AP accompanies Zelensky's SBU thugs as they kidnap Ukrainians who speak out against the regime. This is an obvious propaganda piece designed to normalize crushing dissent. Imagine how they act when cameras aren't on. https://t.co/8YjRbQXDqTpic.twitter.com/o55SwvhvIH
Contrary to the AP's portrayal, the SBU tortures and murders its victims in an underground prison. I obtained testimony from 2 survivors – 1 of whom said he had burning hot needles stuck under his fingernails and a gun held to his head during interrogation https://t.co/h0zE2w5glX
The AP released a propaganda piece on Friday framing the kidnapping and torture of the Zelensky regime's critics as a crackdown on "traitors":
Ukraine cracks down on 'traitors'
By MSTYSLAV CHERNOV and YURAS KARMANAU
April 29, 2022
Viktor appeared nervous as masked Ukrainian security officers in full riot gear, camouflage and weapons pushed into his cluttered apartment in the northern city of Kharkiv. His hands trembled and he tried to cover his face.
The middle-aged man came to the attention of Ukraine's Security Service, the SBU, after what authorities said were his social media posts praising Russian President Vladimir Putin for "fighting with the Nazis," calling for regions to secede and labeling the national flag "a symbol of death."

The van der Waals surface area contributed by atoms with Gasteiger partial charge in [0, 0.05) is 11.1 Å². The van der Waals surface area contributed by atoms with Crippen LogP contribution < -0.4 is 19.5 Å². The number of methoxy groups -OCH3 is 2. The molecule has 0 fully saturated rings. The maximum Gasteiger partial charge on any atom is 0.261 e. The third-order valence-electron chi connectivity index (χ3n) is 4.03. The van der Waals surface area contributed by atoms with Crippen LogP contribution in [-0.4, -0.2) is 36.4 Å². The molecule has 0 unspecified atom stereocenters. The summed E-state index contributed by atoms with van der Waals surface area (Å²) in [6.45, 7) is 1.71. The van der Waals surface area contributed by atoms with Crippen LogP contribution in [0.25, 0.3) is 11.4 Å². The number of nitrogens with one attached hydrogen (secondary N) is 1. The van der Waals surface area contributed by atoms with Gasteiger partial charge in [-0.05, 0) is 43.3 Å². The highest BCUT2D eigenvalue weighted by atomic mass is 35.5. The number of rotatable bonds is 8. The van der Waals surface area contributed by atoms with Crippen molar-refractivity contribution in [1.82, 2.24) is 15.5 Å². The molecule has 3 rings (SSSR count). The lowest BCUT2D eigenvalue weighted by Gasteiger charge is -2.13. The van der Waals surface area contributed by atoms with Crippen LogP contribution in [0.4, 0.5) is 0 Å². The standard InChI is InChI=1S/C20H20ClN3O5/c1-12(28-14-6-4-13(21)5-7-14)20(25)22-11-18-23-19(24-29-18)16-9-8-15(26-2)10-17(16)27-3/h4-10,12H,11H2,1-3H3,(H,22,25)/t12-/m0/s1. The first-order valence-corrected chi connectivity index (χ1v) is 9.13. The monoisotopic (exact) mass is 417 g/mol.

"Yes, I supported (the Russian invasion of Ukraine) a lot. I’m sorry. ... I have already changed my mind," said Viktor, his trembling voice showing clear signs of duress in the presence of the Ukrainian security officers.
"Get your things and get dressed," an officer said before escorting him out of the apartment. The SBU did not reveal Viktor's last name, citing their investigation.
Viktor was one of nearly 400 people in the Kharkiv region alone who have been detained under anti-collaboration laws enacted quickly by Ukraine's parliament and signed by President Volodymyr Zelenskyy after Russia's Feb. 24 invasion.
Offenders face up to 15 years in prison for collaborating with Russian forces, making public denials about Russian aggression or supporting Moscow. Anyone whose actions result in deaths could face life in prison.
"Accountability for collaboration is inevitable, and whether it will happen tomorrow or the day after tomorrow is another question," Zelenskyy said. "The most important thing is that justice will be served inevitably."
Although the Zelenskyy government has broad support, even among many Russian speakers, not all Ukrainians oppose the invasion. Support for Moscow is more common among some Russian-speaking residents of the Donbas, an industrial region in the east. An eight-year conflict there between Moscow-backed separatists and Ukrainian government forces had killed over 14,000 people even before this year’s invasion.